It was one pleasant sunny morning in Dewas, a quaint beautiful village surrounded by the Aravallis, in the Jhadol tehsil of Udaipur. Some mothers had gathered at one of the two Anganwadi centers, where I had just started spending my time, for their routine ante-natal check-ups. Children were playing in the courtyard of the rented building in which this center has been running for almost a decade. However, what became the most striking and discomfiting part of the entire day were some stories.
Challenges Faced by Young Girls
Stories of two girl children belonging to different families in the hamlet. One, 9, and another, 13. Both of them had never gone to school but used to come to the center with their siblings, holding one in their arms and the other following them. The girl aged 9, as I was told by the Anganwadi worker, has been handling all the household chores and caring for her siblings and her mother who had gone through a tubectomy recently. Similarly, incessantly ‘mothering’ 4 younger siblings had consumed perhaps the most developmental years of the life of the 13-year-old.
Ubiquitous Presence of Women in Labor
Unfortunate but not uncommon! The arduous and tenacious labor of women is a common nerve that runs through different stories of Jhadol. Women are present everywhere whether it is in their homes, fields, markets, and so on. In the face of a lack of employment opportunities, men often migrate to Udaipur, Surat, Ahmedabad, etc. In their absence, women not only take care of the household chores but also actively engage in other work. They work on their small to marginal agricultural lands of which they seldom have legal ownership.
Drudgery and Struggle for Survival
In semi-arid regions like Jhadol, fetching water and fuel becomes a drudgery for women which takes up a significant share of their time. Women leave to fetch fuelwood as early as 7 in the morning, often on empty stomachs, and come back at around 10-11. Geeta Devi's husband who was a manual laborer in Udaipur passed away early this year due to recurrent health problems. She now works as a daily wage worker at a nearby construction site earning ₹250 a day. One can find many such women working at anicuts, roads, and house construction sites.
Health and Livelihood Challenges
However, with a ubiquitous presence, another thread weaves almost every woman together. It is the adversity they face about their health, livelihoods, education, and so on. Most of these women complain of fatigue and weakness throughout the day. The drudgery of fetching water and fuel seems never-ending even during pregnancy. In cases where women and children migrate with their families, there is another difficulty in availing Integrated Child Development Services (ICDS) and ration services.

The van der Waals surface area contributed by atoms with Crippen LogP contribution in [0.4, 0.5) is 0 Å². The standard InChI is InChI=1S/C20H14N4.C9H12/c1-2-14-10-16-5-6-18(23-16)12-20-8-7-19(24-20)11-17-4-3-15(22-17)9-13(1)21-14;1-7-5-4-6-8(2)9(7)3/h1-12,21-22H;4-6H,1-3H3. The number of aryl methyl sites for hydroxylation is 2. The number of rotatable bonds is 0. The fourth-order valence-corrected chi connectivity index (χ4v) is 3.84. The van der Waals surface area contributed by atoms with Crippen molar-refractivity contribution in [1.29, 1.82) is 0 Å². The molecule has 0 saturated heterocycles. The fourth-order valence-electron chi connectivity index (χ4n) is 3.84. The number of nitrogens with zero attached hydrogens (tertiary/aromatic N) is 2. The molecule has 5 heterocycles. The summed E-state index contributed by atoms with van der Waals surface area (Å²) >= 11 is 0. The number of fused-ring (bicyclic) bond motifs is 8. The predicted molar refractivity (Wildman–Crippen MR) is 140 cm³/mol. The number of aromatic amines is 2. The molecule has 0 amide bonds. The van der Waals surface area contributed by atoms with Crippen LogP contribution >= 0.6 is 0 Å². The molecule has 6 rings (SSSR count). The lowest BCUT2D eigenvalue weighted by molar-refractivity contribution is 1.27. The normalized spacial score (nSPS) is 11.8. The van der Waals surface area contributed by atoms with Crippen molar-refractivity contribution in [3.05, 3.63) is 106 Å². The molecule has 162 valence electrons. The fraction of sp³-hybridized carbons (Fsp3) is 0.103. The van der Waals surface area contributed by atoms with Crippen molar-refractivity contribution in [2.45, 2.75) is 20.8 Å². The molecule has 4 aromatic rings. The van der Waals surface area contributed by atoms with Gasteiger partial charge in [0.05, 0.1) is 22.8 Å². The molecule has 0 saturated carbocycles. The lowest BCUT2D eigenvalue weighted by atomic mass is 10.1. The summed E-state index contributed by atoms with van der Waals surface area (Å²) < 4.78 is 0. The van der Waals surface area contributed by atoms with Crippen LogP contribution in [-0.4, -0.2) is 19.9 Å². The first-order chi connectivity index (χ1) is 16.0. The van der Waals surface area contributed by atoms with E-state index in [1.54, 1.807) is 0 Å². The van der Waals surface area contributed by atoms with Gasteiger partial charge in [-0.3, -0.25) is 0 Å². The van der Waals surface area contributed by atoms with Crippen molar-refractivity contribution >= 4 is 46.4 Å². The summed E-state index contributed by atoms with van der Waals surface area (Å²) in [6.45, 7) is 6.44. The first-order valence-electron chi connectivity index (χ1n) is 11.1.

Vulnerability of Women in the Informal Sector
Most of the women who engage in paid work form part of the informal sector. This translates to employment precarity to which women belonging to marginalized Adivasi communities, as is the case with most women in Jhadol, are more vulnerable. There is another issue very pertinent to women in the region. Trafficking of children and young girls across Gujarat is a serious malaise for the communities.
Potential Solutions and Opportunities
Nevertheless, the solutions might lie in between these very intricacies. In one instance, in Dewas village, a 7-hour running Balwadi (child day-care) of Seva Mandir assured mothers to keep working outside their homes without compromising their child’s care and development. Therefore, a strengthened Anganwadi system becomes important for women engaged in paid work. Creating and ensuring sustainable livelihoods in the rural landscape itself might go a long way in easing the problems of women. In Jhadol, there have been instances of harassment by small-time creditors, or ‘companies’ as colloquially called. Therefore, with sustainable incomes, financial and digital literacy among women also becomes crucial.
Gandhi's Vision and Empowerment
When Gandhi wrote in ‘Harijan’ about his vision of independent India, he stressed on the villages becoming the epicenter of the Indian republic. He envisioned oceanic circles which are composed of innumerable villages with the individual at the center. He emphatically writes, “The outermost circumference will not wield power to crush the inner circle but will give strength to all within and derive its own strength from it…Life will not be a pyramid with the apex sustained by the bottom.” Gandhi’s vision comes as an important reminder to us against the backdrop of women’s monumental role in sustaining rural life vis-a-vis the enormity of everyday challenges and obstacles they face. Let us not keep making women the bottom which sustains the apex of life.